The latest in the series is the newly announced seventh version. Although this version contains no radical changes, it is definitely more readable. For the first time, the vital principles are placed under separate sub-headings, emphasising the importance of these issues. Compared to the original 11 articles in the 1964 version, this version has 37, just two more than the number in the 2008 version. There are 13 articles under the General Principles (3-15), eight under informed consent (25-32), three under risk, burden and benefits (16-18), two each under the preamble (1-2), vulnerable groups and individuals (19-20), and scientific requirements and research protocol (21-22). One article each is devoted to research ethics committees, privacy and confidentiality, the use of placebo, post-trial provisions and unproven therapies.
In the latest version, the following areas have received greater emphasis than in the preceding versions.
Under-represented groups should have better access to research and greater protection should be provided to vulnerablegroups (2)
Research can be undertaken only if the importance of the objective outweighs the inherent risks and burden.
The requirements for post-study provisions have been expanded.
The version calls for a more systematic approach to the use of placebos.
- Clarifications have been made on the role of ECs in monitoring.
The provisions that have been introduced for the first time are as follows.
Appropriate compensation and treatment must be ensured for those harmed in research (Articles 15 and 22)(3)
The researchers should undertake monitoring of the risks, assessment and documentation (Article 17).
After the study has been concluded, the researchers must submit to the committee a final report that contains a summary of the findings and conclusions (Article 23).
All study subjects involved in medical research should be given the option of being informed about the general outcome and results of the study (Article 27).
Every research study involving human subjects must be registered in a publicly accessible database (Article 35).
In addition, there are many changes in terminology (4). Whether these have been made to place greater emphasis on specific issues or are simply reflective of the different writing styles of different authors is not clear. For example, "treatment" has been replaced by "interventions", "best proven current treatment" by "best proven intervention", "clinical trial" by "research study", and "should" by "must".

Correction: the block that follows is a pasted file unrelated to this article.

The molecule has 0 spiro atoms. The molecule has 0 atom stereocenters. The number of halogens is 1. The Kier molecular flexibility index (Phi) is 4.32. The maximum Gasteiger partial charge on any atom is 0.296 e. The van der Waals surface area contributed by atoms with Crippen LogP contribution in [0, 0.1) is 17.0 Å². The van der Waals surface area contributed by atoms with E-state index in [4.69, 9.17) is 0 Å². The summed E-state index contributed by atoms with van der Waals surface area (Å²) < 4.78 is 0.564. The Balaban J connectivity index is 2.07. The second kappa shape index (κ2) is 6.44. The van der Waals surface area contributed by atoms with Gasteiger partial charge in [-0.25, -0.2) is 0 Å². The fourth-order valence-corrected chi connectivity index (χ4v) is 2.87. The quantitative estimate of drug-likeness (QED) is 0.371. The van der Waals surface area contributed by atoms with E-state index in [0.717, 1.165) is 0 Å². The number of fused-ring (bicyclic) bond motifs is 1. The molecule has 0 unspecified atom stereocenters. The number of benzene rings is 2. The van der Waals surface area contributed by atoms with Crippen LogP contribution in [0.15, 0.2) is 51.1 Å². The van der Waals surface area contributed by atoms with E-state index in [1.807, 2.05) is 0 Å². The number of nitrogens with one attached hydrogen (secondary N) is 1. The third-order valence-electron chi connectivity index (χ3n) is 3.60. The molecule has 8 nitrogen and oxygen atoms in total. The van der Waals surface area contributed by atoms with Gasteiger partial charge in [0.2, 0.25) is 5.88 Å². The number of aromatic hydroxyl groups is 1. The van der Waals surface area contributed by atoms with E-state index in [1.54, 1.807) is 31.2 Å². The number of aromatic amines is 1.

In some articles, changes have been made on conceptual issues, as shown below.
|Researchers must provide monitoring information to the Committee, especially about SAEs (15).||The risks must be continuously monitored, assessed and documented by the researchers (17).|
|Medical research involving a disadvantaged or vulnerable population or community is only justified if the research is responsive to the health needs and priorities of this population or community (17).||Medical research with a vulnerable group is only justified if the research is responsive to the health needs or priorities of this group and the research cannot be carried out in a non- vulnerable group (20).|
|Every clinical trial must be registered in a publicly accessible database before the recruitment of the first subject (19).||Every research study involving human subjects must be registered in a publicly accessible database before the recruitment of the first subject (35).|
|At the conclusion of the study, patients entered into the study are entitled to be informed about the outcome of the study and to share any benefits that result from it, for example, access to interventions identified as beneficial in the study or to other appropriate care or benefits (33).||In advance of a clinical trial, sponsors, researchers and host country governments should make provisions for post-trial access for all participants who still need an intervention identified as beneficial in the trial. This information must also be disclosed to participants during the informed consent process (34).|
|It is the duty of physicians who participate in medical research to protect the life, health, dignity, integrity, right to self-determination, privacy, and confidentiality of the personal information of research subjects (11). The responsibility for the protection of research subjects must always rest with the physician or other healthcare professional and never the research subjects, even though they have given consent (16).||It is the duty of the physician to promote and safeguard the health, well-being and rights of patients, including those who are involved in medical research (4). It is the duty of physicians who are involved in medical research to protect the life, health, dignity, integrity, right to self-determination, privacy, and confidentiality of the personal information of research subjects. The responsibility for the protection of research subjects must always rest with the physician or other healthcare professionals and never with the research subjects, even though they have given consent (9).|
|Physicians should consider the ethical, legal and regulatory norms and
standards for research involving human subjects in their own countries,
as well as the applicable international norms and standards. No national